Hedge funds drastically reduced short positions in 5-year Treasury futures over the past week, paring a bearish bet to the lowest level since the aftermath of the US presidential election last November.
Leveraged funds, a proxy for hedge funds, held a net short position of 895,491 contracts in the 5-year Treasury future on February 21, according to data from the Commodity Futures Trading Commission on Friday. That is down from a net short position of 1.03m in the week prior, US capital markets correspondent Eric Platt reports.
At the same time, the funds added to their long position in the 2-year Treasury future and slightly reduced a short position on the 10-year contract during the past week, the data showed.
The shifts mark a reversal for the hedge-fund community, which had been building a growing short position in the 5-year Treasury future since August. Over that period, the yield on the 5-year Treasury note climbed 65 basis points, a move largely tied to the so-called Trump trade. Yields rise as bond prices fall.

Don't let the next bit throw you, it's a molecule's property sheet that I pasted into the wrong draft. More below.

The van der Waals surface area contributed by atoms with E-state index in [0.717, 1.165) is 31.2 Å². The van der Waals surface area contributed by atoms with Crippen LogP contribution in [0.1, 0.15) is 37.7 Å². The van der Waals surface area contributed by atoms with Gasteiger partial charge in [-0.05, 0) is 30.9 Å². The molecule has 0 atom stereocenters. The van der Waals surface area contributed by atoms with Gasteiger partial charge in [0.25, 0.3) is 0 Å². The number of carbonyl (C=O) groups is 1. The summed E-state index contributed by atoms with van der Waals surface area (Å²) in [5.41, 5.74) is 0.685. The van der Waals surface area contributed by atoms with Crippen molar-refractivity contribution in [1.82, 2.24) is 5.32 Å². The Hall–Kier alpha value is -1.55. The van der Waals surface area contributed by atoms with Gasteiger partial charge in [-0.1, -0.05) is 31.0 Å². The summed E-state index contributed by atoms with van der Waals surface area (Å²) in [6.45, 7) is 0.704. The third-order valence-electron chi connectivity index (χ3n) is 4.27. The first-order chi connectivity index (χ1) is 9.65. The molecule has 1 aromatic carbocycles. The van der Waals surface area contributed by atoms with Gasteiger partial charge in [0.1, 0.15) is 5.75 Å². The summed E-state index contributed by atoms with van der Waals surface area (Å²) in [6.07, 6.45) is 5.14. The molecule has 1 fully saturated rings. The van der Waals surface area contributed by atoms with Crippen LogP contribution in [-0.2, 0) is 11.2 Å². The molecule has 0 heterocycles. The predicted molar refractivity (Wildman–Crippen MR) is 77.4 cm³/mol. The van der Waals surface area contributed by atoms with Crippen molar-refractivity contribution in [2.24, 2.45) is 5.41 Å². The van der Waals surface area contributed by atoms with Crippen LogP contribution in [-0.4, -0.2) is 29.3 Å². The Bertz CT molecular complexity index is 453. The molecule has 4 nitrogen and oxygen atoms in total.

But after touching a more-than-five-year high in December, the yield on the 5-year Treasury note has been somewhat range bound. Since the start of the year, the yield has fallen 12 basis points.
Cheng Chen, a rates strategist with TD Securities, said the pullback was likely short covering, which he added had likely gotten ahead of itself in January.
By contrast, asset managers — who had taken the opposing side of the trade — reduced their net long position in the 5-year Treasury future as of February 21, according to the CFTC data.